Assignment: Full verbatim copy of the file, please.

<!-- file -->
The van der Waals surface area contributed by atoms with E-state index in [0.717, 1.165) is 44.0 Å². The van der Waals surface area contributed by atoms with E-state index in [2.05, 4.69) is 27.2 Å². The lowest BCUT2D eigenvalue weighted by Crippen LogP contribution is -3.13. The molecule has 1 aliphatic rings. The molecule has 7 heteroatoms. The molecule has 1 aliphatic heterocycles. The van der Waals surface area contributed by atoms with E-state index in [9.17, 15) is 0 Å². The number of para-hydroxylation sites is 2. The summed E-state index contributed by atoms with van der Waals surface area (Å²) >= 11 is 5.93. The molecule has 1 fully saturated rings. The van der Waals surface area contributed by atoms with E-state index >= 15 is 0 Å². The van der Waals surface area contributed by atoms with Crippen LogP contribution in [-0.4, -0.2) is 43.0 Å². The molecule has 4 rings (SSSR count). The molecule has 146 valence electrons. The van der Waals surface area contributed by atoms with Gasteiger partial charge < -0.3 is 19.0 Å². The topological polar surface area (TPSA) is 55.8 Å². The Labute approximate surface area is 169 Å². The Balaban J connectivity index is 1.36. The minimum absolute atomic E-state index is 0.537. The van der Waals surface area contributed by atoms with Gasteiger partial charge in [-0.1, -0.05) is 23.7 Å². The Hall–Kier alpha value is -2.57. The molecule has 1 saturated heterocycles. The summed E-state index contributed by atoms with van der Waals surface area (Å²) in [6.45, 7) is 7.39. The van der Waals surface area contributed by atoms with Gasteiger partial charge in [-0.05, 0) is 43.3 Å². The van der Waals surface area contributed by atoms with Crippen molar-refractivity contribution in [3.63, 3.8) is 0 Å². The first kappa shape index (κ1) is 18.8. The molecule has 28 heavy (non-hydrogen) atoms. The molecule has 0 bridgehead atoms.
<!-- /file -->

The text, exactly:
The van der Waals surface area contributed by atoms with E-state index in [0.717, 1.165) is 44.0 Å². The van der Waals surface area contributed by atoms with E-state index in [2.05, 4.69) is 27.2 Å². The lowest BCUT2D eigenvalue weighted by Crippen LogP contribution is -3.13. The molecule has 1 aliphatic rings. The molecule has 7 heteroatoms. The molecule has 1 aliphatic heterocycles. The van der Waals surface area contributed by atoms with E-state index in [9.17, 15) is 0 Å². The number of para-hydroxylation sites is 2. The summed E-state index contributed by atoms with van der Waals surface area (Å²) >= 11 is 5.93. The molecule has 1 fully saturated rings. The van der Waals surface area contributed by atoms with E-state index >= 15 is 0 Å². The van der Waals surface area contributed by atoms with Crippen LogP contribution in [-0.4, -0.2) is 43.0 Å². The molecule has 4 rings (SSSR count). The molecule has 146 valence electrons. The van der Waals surface area contributed by atoms with Gasteiger partial charge < -0.3 is 19.0 Å². The topological polar surface area (TPSA) is 55.8 Å². The Labute approximate surface area is 169 Å². The Balaban J connectivity index is 1.36. The minimum absolute atomic E-state index is 0.537. The van der Waals surface area contributed by atoms with Gasteiger partial charge in [-0.1, -0.05) is 23.7 Å². The Hall–Kier alpha value is -2.57. The molecule has 1 saturated heterocycles. The summed E-state index contributed by atoms with van der Waals surface area (Å²) in [6.45, 7) is 7.39. The van der Waals surface area contributed by atoms with Gasteiger partial charge in [-0.05, 0) is 43.3 Å². The van der Waals surface area contributed by atoms with Crippen molar-refractivity contribution in [3.63, 3.8) is 0 Å². The first kappa shape index (κ1) is 18.8. The molecule has 28 heavy (non-hydrogen) atoms. The molecule has 0 bridgehead atoms.